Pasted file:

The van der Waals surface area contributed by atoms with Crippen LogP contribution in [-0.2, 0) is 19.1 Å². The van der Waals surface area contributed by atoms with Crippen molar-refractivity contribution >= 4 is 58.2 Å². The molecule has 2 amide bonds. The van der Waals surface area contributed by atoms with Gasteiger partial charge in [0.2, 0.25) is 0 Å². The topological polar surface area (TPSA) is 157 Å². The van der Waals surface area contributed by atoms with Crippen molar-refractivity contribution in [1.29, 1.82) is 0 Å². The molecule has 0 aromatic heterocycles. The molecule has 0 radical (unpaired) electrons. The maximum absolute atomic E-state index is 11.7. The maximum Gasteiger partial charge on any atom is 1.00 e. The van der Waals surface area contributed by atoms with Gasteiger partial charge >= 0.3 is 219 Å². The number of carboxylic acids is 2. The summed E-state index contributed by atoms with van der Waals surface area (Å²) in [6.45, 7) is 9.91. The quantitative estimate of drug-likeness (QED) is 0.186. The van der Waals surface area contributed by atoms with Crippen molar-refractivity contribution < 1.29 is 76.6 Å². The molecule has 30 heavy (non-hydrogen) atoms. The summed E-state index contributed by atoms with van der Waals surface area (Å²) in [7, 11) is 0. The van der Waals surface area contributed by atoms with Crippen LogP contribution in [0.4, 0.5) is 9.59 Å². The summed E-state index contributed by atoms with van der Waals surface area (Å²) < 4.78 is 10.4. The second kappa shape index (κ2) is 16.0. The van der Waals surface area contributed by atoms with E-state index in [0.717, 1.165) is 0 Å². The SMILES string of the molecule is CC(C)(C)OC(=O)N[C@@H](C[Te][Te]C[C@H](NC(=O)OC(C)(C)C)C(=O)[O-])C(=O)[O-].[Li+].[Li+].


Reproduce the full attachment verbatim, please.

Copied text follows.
The van der Waals surface area contributed by atoms with Crippen LogP contribution in [-0.2, 0) is 19.1 Å². The van der Waals surface area contributed by atoms with Crippen molar-refractivity contribution >= 4 is 58.2 Å². The molecule has 2 amide bonds. The van der Waals surface area contributed by atoms with Gasteiger partial charge in [0.2, 0.25) is 0 Å². The topological polar surface area (TPSA) is 157 Å². The van der Waals surface area contributed by atoms with Crippen molar-refractivity contribution in [1.29, 1.82) is 0 Å². The molecule has 0 aromatic heterocycles. The molecule has 0 radical (unpaired) electrons. The maximum absolute atomic E-state index is 11.7. The maximum Gasteiger partial charge on any atom is 1.00 e. The van der Waals surface area contributed by atoms with Gasteiger partial charge >= 0.3 is 219 Å². The number of carboxylic acids is 2. The summed E-state index contributed by atoms with van der Waals surface area (Å²) in [6.45, 7) is 9.91. The quantitative estimate of drug-likeness (QED) is 0.186. The van der Waals surface area contributed by atoms with Crippen molar-refractivity contribution < 1.29 is 76.6 Å². The molecule has 30 heavy (non-hydrogen) atoms. The summed E-state index contributed by atoms with van der Waals surface area (Å²) in [7, 11) is 0. The van der Waals surface area contributed by atoms with Crippen LogP contribution in [0.4, 0.5) is 9.59 Å². The summed E-state index contributed by atoms with van der Waals surface area (Å²) < 4.78 is 10.4. The second kappa shape index (κ2) is 16.0. The van der Waals surface area contributed by atoms with E-state index in [0.717, 1.165) is 0 Å². The SMILES string of the molecule is CC(C)(C)OC(=O)N[C@@H](C[Te][Te]C[C@H](NC(=O)OC(C)(C)C)C(=O)[O-])C(=O)[O-].[Li+].[Li+].